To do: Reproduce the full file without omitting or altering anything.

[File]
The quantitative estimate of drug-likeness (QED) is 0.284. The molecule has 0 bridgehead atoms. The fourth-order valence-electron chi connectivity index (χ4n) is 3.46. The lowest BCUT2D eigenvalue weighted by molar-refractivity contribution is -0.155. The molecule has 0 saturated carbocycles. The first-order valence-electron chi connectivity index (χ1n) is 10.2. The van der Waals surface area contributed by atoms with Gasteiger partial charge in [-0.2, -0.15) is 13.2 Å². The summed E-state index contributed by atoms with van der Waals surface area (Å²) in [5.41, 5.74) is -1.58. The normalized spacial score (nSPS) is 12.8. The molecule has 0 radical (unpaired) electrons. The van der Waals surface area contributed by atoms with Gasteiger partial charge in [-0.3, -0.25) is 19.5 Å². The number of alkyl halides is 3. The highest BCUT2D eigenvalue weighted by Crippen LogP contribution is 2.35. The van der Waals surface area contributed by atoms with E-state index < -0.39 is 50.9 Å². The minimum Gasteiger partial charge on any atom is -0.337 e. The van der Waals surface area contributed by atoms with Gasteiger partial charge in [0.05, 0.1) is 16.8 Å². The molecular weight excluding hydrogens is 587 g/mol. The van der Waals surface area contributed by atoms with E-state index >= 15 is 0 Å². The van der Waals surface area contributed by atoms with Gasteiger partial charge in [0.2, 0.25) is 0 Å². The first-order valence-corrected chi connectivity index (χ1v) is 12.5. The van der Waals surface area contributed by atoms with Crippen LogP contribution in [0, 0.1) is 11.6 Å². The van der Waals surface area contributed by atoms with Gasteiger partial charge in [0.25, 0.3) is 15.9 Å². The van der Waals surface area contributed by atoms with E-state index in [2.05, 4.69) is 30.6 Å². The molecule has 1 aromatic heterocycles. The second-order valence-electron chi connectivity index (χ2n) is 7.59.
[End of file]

The quantitative estimate of drug-likeness (QED) is 0.284. The molecule has 0 bridgehead atoms. The fourth-order valence-electron chi connectivity index (χ4n) is 3.46. The lowest BCUT2D eigenvalue weighted by molar-refractivity contribution is -0.155. The molecule has 0 saturated carbocycles. The first-order valence-electron chi connectivity index (χ1n) is 10.2. The van der Waals surface area contributed by atoms with Gasteiger partial charge in [-0.2, -0.15) is 13.2 Å². The summed E-state index contributed by atoms with van der Waals surface area (Å²) in [5.41, 5.74) is -1.58. The normalized spacial score (nSPS) is 12.8. The molecule has 0 radical (unpaired) electrons. The van der Waals surface area contributed by atoms with Gasteiger partial charge in [-0.3, -0.25) is 19.5 Å². The number of alkyl halides is 3. The highest BCUT2D eigenvalue weighted by Crippen LogP contribution is 2.35. The van der Waals surface area contributed by atoms with E-state index < -0.39 is 50.9 Å². The minimum Gasteiger partial charge on any atom is -0.337 e. The van der Waals surface area contributed by atoms with Gasteiger partial charge in [0.05, 0.1) is 16.8 Å². The molecular weight excluding hydrogens is 587 g/mol. The van der Waals surface area contributed by atoms with E-state index >= 15 is 0 Å². The van der Waals surface area contributed by atoms with Gasteiger partial charge in [0.2, 0.25) is 0 Å². The first-order valence-corrected chi connectivity index (χ1v) is 12.5. The van der Waals surface area contributed by atoms with Crippen LogP contribution in [0, 0.1) is 11.6 Å². The van der Waals surface area contributed by atoms with Gasteiger partial charge in [0.25, 0.3) is 15.9 Å². The van der Waals surface area contributed by atoms with E-state index in [2.05, 4.69) is 30.6 Å². The molecule has 1 aromatic heterocycles. The second-order valence-electron chi connectivity index (χ2n) is 7.59.